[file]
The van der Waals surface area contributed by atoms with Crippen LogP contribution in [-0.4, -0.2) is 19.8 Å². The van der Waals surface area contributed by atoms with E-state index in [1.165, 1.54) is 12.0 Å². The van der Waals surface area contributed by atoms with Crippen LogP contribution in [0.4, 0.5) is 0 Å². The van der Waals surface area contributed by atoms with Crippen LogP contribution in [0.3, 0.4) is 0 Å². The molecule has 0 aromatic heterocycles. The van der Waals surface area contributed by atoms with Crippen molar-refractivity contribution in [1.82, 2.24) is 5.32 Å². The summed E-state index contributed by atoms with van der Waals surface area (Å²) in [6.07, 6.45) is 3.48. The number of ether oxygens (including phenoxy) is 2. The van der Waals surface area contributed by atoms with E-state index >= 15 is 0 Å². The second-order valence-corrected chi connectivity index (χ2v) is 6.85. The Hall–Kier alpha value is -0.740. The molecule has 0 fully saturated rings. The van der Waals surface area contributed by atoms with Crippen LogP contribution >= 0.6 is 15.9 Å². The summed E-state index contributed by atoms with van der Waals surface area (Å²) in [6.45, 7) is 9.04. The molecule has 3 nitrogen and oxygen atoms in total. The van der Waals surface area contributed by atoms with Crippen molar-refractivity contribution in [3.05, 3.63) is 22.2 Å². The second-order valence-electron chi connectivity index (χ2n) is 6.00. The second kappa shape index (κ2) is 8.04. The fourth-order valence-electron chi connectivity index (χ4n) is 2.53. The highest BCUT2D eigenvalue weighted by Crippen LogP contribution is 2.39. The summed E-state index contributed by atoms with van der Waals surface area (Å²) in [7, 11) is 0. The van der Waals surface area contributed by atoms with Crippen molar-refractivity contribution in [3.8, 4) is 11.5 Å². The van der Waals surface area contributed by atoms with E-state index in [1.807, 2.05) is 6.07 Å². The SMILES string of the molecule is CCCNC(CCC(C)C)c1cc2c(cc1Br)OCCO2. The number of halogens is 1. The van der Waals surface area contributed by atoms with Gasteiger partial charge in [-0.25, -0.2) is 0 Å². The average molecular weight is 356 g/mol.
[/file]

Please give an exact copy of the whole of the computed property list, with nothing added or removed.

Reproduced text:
The van der Waals surface area contributed by atoms with Crippen LogP contribution in [-0.4, -0.2) is 19.8 Å². The van der Waals surface area contributed by atoms with E-state index in [1.165, 1.54) is 12.0 Å². The van der Waals surface area contributed by atoms with Crippen LogP contribution in [0.4, 0.5) is 0 Å². The van der Waals surface area contributed by atoms with Crippen LogP contribution in [0.3, 0.4) is 0 Å². The molecule has 0 aromatic heterocycles. The van der Waals surface area contributed by atoms with Crippen molar-refractivity contribution in [1.82, 2.24) is 5.32 Å². The summed E-state index contributed by atoms with van der Waals surface area (Å²) in [6.07, 6.45) is 3.48. The number of ether oxygens (including phenoxy) is 2. The van der Waals surface area contributed by atoms with E-state index >= 15 is 0 Å². The second-order valence-corrected chi connectivity index (χ2v) is 6.85. The Hall–Kier alpha value is -0.740. The molecule has 0 fully saturated rings. The van der Waals surface area contributed by atoms with Crippen LogP contribution >= 0.6 is 15.9 Å². The summed E-state index contributed by atoms with van der Waals surface area (Å²) in [6.45, 7) is 9.04. The molecule has 3 nitrogen and oxygen atoms in total. The van der Waals surface area contributed by atoms with Crippen molar-refractivity contribution in [3.05, 3.63) is 22.2 Å². The second-order valence-electron chi connectivity index (χ2n) is 6.00. The second kappa shape index (κ2) is 8.04. The fourth-order valence-electron chi connectivity index (χ4n) is 2.53. The highest BCUT2D eigenvalue weighted by Crippen LogP contribution is 2.39. The summed E-state index contributed by atoms with van der Waals surface area (Å²) in [7, 11) is 0. The van der Waals surface area contributed by atoms with Crippen molar-refractivity contribution in [3.8, 4) is 11.5 Å². The van der Waals surface area contributed by atoms with E-state index in [1.807, 2.05) is 6.07 Å². The SMILES string of the molecule is CCCNC(CCC(C)C)c1cc2c(cc1Br)OCCO2. The number of halogens is 1. The van der Waals surface area contributed by atoms with Gasteiger partial charge in [-0.25, -0.2) is 0 Å². The average molecular weight is 356 g/mol.